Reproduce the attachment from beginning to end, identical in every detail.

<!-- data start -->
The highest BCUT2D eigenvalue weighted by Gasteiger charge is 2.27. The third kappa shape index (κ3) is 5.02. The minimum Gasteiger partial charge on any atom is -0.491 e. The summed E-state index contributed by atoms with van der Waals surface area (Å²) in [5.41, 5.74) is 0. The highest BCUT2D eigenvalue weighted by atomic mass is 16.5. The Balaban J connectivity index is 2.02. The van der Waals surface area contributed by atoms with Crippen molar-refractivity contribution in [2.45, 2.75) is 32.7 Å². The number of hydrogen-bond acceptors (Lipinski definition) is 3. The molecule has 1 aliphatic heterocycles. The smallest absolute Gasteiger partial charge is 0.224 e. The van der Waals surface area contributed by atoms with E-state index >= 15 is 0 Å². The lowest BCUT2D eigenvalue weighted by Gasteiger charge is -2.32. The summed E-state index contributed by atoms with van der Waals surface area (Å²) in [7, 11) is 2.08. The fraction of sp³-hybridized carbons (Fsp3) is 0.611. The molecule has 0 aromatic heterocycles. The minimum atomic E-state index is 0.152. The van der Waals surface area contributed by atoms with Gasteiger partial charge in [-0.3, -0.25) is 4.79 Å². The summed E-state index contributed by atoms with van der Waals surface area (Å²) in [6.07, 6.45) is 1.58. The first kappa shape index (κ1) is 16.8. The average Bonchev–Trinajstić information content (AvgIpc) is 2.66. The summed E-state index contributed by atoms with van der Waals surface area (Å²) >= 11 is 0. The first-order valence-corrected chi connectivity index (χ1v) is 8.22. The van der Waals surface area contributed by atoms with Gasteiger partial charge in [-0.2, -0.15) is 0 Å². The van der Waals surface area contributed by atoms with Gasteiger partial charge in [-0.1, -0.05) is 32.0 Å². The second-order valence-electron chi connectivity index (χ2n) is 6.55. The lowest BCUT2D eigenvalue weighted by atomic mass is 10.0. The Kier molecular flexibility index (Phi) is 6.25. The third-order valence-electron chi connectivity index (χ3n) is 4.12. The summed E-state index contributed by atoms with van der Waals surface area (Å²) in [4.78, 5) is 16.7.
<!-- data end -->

The highest BCUT2D eigenvalue weighted by Gasteiger charge is 2.27. The third kappa shape index (κ3) is 5.02. The minimum Gasteiger partial charge on any atom is -0.491 e. The summed E-state index contributed by atoms with van der Waals surface area (Å²) in [5.41, 5.74) is 0. The highest BCUT2D eigenvalue weighted by atomic mass is 16.5. The Balaban J connectivity index is 2.02. The van der Waals surface area contributed by atoms with Crippen molar-refractivity contribution in [2.45, 2.75) is 32.7 Å². The number of hydrogen-bond acceptors (Lipinski definition) is 3. The molecule has 1 aliphatic heterocycles. The smallest absolute Gasteiger partial charge is 0.224 e. The van der Waals surface area contributed by atoms with E-state index >= 15 is 0 Å². The lowest BCUT2D eigenvalue weighted by Gasteiger charge is -2.32. The summed E-state index contributed by atoms with van der Waals surface area (Å²) in [7, 11) is 2.08. The fraction of sp³-hybridized carbons (Fsp3) is 0.611. The molecule has 0 aromatic heterocycles. The minimum atomic E-state index is 0.152. The van der Waals surface area contributed by atoms with Gasteiger partial charge in [-0.3, -0.25) is 4.79 Å². The summed E-state index contributed by atoms with van der Waals surface area (Å²) in [6.07, 6.45) is 1.58. The first kappa shape index (κ1) is 16.8. The average Bonchev–Trinajstić information content (AvgIpc) is 2.66. The summed E-state index contributed by atoms with van der Waals surface area (Å²) >= 11 is 0. The first-order valence-corrected chi connectivity index (χ1v) is 8.22. The van der Waals surface area contributed by atoms with Gasteiger partial charge in [-0.2, -0.15) is 0 Å². The van der Waals surface area contributed by atoms with Gasteiger partial charge in [-0.1, -0.05) is 32.0 Å². The second-order valence-electron chi connectivity index (χ2n) is 6.55. The lowest BCUT2D eigenvalue weighted by atomic mass is 10.0. The Kier molecular flexibility index (Phi) is 6.25. The third-order valence-electron chi connectivity index (χ3n) is 4.12. The summed E-state index contributed by atoms with van der Waals surface area (Å²) in [4.78, 5) is 16.7.